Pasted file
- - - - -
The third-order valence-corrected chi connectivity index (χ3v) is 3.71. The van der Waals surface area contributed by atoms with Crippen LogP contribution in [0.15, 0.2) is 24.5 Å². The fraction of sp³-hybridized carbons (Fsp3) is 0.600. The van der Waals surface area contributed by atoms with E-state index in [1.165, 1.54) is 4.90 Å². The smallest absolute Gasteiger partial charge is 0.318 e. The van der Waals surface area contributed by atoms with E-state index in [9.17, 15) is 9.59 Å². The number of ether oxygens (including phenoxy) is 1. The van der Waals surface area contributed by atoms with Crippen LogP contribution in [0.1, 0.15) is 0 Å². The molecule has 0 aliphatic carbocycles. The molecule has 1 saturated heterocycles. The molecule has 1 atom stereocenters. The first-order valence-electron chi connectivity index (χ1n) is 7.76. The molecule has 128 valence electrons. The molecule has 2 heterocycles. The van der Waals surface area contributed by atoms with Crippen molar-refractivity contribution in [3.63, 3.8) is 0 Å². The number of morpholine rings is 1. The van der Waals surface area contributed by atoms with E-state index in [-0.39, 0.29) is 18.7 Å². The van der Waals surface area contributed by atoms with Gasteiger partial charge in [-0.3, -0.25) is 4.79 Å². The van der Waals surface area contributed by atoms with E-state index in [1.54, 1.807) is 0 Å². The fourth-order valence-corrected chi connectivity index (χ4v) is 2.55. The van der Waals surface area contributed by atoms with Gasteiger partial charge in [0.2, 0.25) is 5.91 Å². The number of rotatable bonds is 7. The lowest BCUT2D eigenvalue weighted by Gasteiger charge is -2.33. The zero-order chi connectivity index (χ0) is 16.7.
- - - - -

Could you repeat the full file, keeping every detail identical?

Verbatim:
The third-order valence-corrected chi connectivity index (χ3v) is 3.71. The van der Waals surface area contributed by atoms with Crippen LogP contribution in [0.15, 0.2) is 24.5 Å². The fraction of sp³-hybridized carbons (Fsp3) is 0.600. The van der Waals surface area contributed by atoms with E-state index in [1.165, 1.54) is 4.90 Å². The smallest absolute Gasteiger partial charge is 0.318 e. The van der Waals surface area contributed by atoms with E-state index in [9.17, 15) is 9.59 Å². The number of ether oxygens (including phenoxy) is 1. The van der Waals surface area contributed by atoms with Crippen LogP contribution in [0.1, 0.15) is 0 Å². The molecule has 0 aliphatic carbocycles. The molecule has 1 saturated heterocycles. The molecule has 1 atom stereocenters. The first-order valence-electron chi connectivity index (χ1n) is 7.76. The molecule has 128 valence electrons. The molecule has 2 heterocycles. The van der Waals surface area contributed by atoms with Crippen molar-refractivity contribution in [3.63, 3.8) is 0 Å². The number of morpholine rings is 1. The van der Waals surface area contributed by atoms with E-state index in [-0.39, 0.29) is 18.7 Å². The van der Waals surface area contributed by atoms with Gasteiger partial charge in [-0.3, -0.25) is 4.79 Å². The van der Waals surface area contributed by atoms with E-state index in [1.54, 1.807) is 0 Å². The fourth-order valence-corrected chi connectivity index (χ4v) is 2.55. The van der Waals surface area contributed by atoms with Gasteiger partial charge in [0.2, 0.25) is 5.91 Å². The number of rotatable bonds is 7. The lowest BCUT2D eigenvalue weighted by Gasteiger charge is -2.33. The zero-order chi connectivity index (χ0) is 16.7.